"What we're seeing on Mount Sharp is dramatically different from what we saw in the first two years of the mission," said Curiosity Project Scientist Ashwin Vasavada of JPL. "There's so much variability within relatively short distances. The silica is one indicator of how the chemistry changed. It's such a multifaceted and curious discovery, we're going to take a while figuring it out."
For more about Curiosity, which is examining sand dunes this month, visit:

NASA WEB ·NuSTAR Finds Cosmic Clumpy Doughnut Around Black Hole

Hidden Lair at the Heart of Galaxy 1068

NuSTAR's View of Galaxy 1068
Galaxy NGC 1068 can be seen in close-up in this view from NASA's Hubble Space Telescope. NuSTAR's high-energy X-rays eyes were able to obtain the best view yet into the hidden lair of the galaxy's central, supermassive black hole. Image credit: NASA/JPL-Caltech
› Full image and caption
The most massive black holes in the universe are often encircled by thick, doughnut-shaped disks of gas and dust. This deep-space doughnut material ultimately feeds and nourishes the growing black holes tucked inside.
Until recently, telescopes weren't able to penetrate some of these doughnuts, also known as tori.
"Originally, we thought that some black holes were hidden behind walls or screens of material that could not be seen through," said Andrea Marinucci of the Roma Tre University in Italy, lead author of a new Monthly Notices of the Royal Astronomical Society study describing results from NASA's Nuclear Spectroscopic Telescope Array, or NuSTAR, and the European Space Agency's XMM-Newton space observatory.
With its X-ray vision, NuSTAR recently peered inside one of the densest of these doughnuts known to surround a supermassive black hole. This black hole lies at the center of a well-studied spiral galaxy called NGC 1068, located 47 million light-years away in the Cetus constellation.
The observations revealed a clumpy, cosmic doughnut.
"The rotating material is not a simple, rounded doughnut as originally thought, but clumpy," said Marinucci.
Doughnut-shaped disks of gas and dust around supermassive black holes were first proposed in the mid-1980s to explain why some black holes are hidden behind gas and dust, while others are not. The idea is that the orientation of the doughnut relative to Earth affects the way we perceive a black hole and its intense radiation. If the doughnut is viewed edge-on, the black hole is blocked. If the doughnut is viewed face-on, the black hole and its surrounding, blazing materials can be detected. This idea is referred to as the unified model because it neatly joins together the different black hole types, based solely upon orientation.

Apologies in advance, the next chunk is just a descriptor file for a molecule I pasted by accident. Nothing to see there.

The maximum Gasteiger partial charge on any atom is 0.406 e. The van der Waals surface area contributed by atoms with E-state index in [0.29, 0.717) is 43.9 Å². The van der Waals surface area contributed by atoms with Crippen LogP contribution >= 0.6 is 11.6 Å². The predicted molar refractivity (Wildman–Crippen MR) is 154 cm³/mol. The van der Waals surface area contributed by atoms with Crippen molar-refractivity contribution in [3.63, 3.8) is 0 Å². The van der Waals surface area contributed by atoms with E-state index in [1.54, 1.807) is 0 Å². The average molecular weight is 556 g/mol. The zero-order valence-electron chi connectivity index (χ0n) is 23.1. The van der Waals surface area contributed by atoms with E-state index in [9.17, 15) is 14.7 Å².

In the past decade, astronomers have been finding hints that these doughnuts aren't as smoothly shaped as once thought. They are more like defective, lumpy doughnuts that a doughnut shop might throw away.
The new discovery is the first time this clumpiness has been observed in an ultra-thick doughnut, and supports the idea that this phenomenon may be common. The research is important for understanding the growth and evolution of massive black holes and their host galaxies.
"We don't fully understand why some supermassive black holes are so heavily obscured, or why the surrounding material is clumpy," said co-author Poshak Gandhi of the University of Southampton in the United Kingdom. "This is a subject of hot research."
Both NuSTAR and XMM-Newton observed the supermassive black hole in NGC 1068 simultaneously on two occasions between 2014 to 2015. On one of those occasions, in August 2014, NuSTAR observed a spike in brightness. NuSTAR observes X-rays in a higher-energy range than XMM-Newton, and those high-energy X-rays can uniquely pierce thick clouds around the black hole. The scientists say the spike in high-energy X-rays was due to a clearing in the thickness of the material entombing the supermassive black hole.
"It's like a cloudy day, when the clouds partially move away from the sun to let more light shine through," said Marinucci.
NGC 1068 is well known to astronomers as the first black hole to give birth to the unification idea. "But it is only with NuSTAR that we now have a direct glimpse of its black hole through such clouds, albeit fleeting, allowing a better test of the unification concept," said Marinucci.
The team says that future research will address the question of what causes the unevenness in doughnuts. The answer could come in many flavors. It's possible that a black hole generates turbulence as it chomps on nearby material. Or, the energy given off by young stars could stir up turbulence, which would then percolate outward through the doughnut. Another possibility is that the clumps may come from material falling onto the doughnut. As galaxies form, material migrates toward the center, where the density and gravity is greatest. The material tends to fall in clumps, almost like a falling stream of water condensing into droplets as it hits the ground.
"We'd like to figure out if the unevenness of the material is being generated from outside the doughnut, or within it," said Gandhi.
"These coordinated observations with NuSTAR and XMM-Newton show yet again the exciting science possible when these satellites work together," said Daniel Stern, NuSTAR project scientist at NASA's Jet Propulsion Laboratory in Pasadena, California.
For more information on NuSTAR, visit: